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Reform 122. A land tenant may use his land for non-residential purposes (for example. B for the management of a domestic business) provided you seek written consent from the park operator. The park operator cannot refuse to give consent inappropriately, but may set reasonable conditions for non-residential use of the site. In the government`s press release, the Prime Minister said the proposed reform package “gives tenants more rights, helps them stay in longer leases, makes obligations smaller and fairer, and tackles dodgy landlords.” [Note 26] Victoria Legal Aid`s proposed revision of the law, including the thematic document on the regulation of real estate conditions in the rental market, was the first to list the introduction of minimum standards for all rental properties. [Note 41] Similarly, this was the first recommendation made by Tenants Victoria in its submission to the same issue document. [Note 42] The Victorian Social Services Council (VCOSS) also recommended the introduction of binding minimum standards for rental housing and proposed that these standards be introduced gradually over time. [Note 43] Another area of the proposed reforms, which has been the subject of extensive media scrutiny, concerns the rearing of domestic animals in rental properties. A 2016 study showed that Australia has 62 per cent of one of the highest domestic home ownership rates in the world. [Note 56] The study found that more than half of Australians would like a new type of pet, but only 13 percent of respondents planned to buy a new type of pet in the next 12 months. The most common reason why pets do not own was an inappropriate home or lifestyle. [Note 57] Reform 61. The list of fees and fees payable by the housing renter (UVP) is updated to reflect current practice across the full range of essential services.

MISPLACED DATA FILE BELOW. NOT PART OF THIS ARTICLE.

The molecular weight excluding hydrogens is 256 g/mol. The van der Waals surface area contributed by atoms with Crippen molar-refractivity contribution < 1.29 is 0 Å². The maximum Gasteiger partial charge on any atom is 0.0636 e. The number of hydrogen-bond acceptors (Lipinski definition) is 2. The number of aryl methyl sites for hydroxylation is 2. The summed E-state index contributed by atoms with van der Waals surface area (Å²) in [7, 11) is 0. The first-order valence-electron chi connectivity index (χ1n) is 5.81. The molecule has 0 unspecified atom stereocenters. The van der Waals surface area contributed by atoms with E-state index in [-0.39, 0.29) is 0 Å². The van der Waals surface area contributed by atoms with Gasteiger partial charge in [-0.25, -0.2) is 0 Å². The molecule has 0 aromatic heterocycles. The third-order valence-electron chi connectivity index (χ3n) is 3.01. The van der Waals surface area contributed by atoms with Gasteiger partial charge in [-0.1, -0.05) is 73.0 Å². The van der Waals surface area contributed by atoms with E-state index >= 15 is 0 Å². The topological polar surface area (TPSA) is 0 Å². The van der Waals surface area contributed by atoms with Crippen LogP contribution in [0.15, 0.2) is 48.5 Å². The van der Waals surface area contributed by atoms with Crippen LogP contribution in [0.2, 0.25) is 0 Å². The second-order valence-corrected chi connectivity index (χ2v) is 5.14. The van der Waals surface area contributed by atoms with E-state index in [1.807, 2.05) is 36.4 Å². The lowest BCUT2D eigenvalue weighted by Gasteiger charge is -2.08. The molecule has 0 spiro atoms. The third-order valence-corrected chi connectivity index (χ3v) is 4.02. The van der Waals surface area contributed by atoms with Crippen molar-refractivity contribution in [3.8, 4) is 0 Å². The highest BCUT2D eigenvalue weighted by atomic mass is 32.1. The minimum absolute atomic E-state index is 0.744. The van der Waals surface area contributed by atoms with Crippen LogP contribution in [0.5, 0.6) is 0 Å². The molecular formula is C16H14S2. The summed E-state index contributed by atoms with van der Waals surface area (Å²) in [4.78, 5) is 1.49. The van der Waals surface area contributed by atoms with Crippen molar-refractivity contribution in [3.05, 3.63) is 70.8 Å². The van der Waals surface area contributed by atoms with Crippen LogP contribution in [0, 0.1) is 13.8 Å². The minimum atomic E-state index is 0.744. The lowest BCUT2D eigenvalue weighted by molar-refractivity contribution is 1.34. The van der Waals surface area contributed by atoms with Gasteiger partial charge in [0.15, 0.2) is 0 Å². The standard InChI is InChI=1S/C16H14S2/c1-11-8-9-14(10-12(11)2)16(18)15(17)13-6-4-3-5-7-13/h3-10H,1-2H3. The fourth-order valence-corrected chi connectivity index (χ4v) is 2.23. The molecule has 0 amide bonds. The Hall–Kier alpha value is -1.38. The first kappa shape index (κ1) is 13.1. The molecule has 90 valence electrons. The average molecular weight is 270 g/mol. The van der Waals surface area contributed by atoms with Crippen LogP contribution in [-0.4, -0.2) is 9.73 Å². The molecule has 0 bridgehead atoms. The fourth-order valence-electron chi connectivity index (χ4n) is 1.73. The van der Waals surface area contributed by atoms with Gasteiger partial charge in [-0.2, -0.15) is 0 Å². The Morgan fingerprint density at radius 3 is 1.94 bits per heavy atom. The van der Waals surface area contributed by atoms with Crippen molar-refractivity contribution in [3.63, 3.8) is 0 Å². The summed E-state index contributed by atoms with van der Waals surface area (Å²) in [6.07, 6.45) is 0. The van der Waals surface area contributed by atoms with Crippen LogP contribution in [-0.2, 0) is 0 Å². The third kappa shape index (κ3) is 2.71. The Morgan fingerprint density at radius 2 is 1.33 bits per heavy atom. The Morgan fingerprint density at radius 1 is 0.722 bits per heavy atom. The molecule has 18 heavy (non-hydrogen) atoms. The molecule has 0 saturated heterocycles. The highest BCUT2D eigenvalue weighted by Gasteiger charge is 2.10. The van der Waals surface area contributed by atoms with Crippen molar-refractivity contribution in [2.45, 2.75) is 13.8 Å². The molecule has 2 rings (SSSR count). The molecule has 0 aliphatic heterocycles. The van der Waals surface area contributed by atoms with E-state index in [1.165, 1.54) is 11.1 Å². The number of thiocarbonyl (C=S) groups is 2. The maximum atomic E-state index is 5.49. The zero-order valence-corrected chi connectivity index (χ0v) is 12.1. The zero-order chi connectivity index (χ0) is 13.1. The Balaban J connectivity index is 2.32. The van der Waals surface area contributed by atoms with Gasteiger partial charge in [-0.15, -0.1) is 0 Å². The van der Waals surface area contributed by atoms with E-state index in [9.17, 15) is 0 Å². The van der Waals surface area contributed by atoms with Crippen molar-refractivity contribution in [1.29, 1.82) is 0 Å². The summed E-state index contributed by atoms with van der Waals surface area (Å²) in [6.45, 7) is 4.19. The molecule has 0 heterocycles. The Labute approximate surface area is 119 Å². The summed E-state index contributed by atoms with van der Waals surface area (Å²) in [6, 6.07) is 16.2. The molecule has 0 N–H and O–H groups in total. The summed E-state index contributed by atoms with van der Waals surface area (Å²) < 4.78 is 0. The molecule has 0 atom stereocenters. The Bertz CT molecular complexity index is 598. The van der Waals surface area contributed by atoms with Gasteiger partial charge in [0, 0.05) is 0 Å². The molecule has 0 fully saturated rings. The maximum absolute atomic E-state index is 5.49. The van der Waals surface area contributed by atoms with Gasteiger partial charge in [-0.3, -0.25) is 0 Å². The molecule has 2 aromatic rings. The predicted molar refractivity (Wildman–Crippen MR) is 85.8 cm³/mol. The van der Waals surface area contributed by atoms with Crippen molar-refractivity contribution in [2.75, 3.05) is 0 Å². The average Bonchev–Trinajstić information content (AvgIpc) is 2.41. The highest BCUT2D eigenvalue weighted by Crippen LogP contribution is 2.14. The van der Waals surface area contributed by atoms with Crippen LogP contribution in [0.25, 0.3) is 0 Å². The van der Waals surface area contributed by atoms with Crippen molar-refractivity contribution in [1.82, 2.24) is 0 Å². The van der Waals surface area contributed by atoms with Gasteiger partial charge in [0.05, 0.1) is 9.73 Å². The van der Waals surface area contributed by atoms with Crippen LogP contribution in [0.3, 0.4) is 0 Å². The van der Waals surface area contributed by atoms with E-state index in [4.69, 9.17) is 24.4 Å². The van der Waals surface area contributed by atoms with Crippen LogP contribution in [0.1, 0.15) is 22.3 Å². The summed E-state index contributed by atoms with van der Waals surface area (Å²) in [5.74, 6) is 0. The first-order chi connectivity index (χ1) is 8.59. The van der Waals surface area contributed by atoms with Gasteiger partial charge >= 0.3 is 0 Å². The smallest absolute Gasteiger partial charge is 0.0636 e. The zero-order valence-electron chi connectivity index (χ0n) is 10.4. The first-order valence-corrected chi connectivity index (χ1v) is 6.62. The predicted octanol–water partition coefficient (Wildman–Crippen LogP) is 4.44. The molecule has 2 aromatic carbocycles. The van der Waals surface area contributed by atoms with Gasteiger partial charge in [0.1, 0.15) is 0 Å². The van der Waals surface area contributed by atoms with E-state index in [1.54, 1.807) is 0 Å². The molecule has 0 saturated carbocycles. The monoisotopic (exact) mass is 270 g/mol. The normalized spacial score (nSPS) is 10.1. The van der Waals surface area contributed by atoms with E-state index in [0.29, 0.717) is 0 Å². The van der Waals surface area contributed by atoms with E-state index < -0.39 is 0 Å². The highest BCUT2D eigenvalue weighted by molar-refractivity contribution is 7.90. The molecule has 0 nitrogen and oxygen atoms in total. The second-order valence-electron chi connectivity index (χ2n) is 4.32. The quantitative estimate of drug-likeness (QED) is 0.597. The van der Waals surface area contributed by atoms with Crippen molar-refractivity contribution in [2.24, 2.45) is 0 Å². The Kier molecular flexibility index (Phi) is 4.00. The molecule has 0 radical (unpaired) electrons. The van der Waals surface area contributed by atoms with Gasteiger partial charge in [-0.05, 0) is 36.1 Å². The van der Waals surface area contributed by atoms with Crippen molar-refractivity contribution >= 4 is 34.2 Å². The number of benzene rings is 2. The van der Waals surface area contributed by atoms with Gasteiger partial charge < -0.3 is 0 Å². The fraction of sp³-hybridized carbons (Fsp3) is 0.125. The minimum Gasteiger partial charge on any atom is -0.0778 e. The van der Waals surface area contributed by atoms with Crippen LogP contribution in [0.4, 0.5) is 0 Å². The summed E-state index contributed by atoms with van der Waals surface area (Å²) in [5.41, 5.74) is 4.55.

While the UVP`s responsibilities will remain broadly the same, the additional charges imposed by the rules will include pumping charges for septic tanks, as not all features are related to sanitation systems. This reform also applies to rooming houses, caravan parks and residential parks. Reform 69. The “no specific reason” communication for periodic leases is deleted. Indeed, the ability of landlords (RRPs) to terminate a tenancy agreement for reasons other than those prescribed by the Housing Act does not adequately protect tenants from the unjustified termination of their leases, where they may be asked to leave for no reason. This has a considerable impact on tenant behaviour – this can lead, for example, to a lack of willingness to seek repairs, which ultimately leads to dilapidated real estate and a decrease in the consumption of their home. This reform is intended to improve the balance of bargaining power between the parties and to encourage RRCs to be more transparent about their reasons for terminating a lease. This reform also applies to regular residence rights in rooming houses and caravan parks, as well as to regular settlement agreements in residential parks. The applicant, represented by Victoria Legal Aid, had successfully appealed a 2014 VCAT decision that found that a landlord was not obliged to put it in “good repair” during the lease if a house was rented in poor condition at the beginning of the lease. [Note 39] Victoria Legal Aid stated that this decision “underlines the need to clearly specify the minimum standards for rental properties in the legislation, so that everyone clearly understands their rights and obligations.” [Note 40] The mandate made it clear that the review would be broad and that a number of issues would be assessed, including: the effective operation of the law and the relevance of its objectives; the degree of flexibility it offered and whether it was compatible with a modern rental framework; and how the interests of landlords and tenants were taken into account in the law

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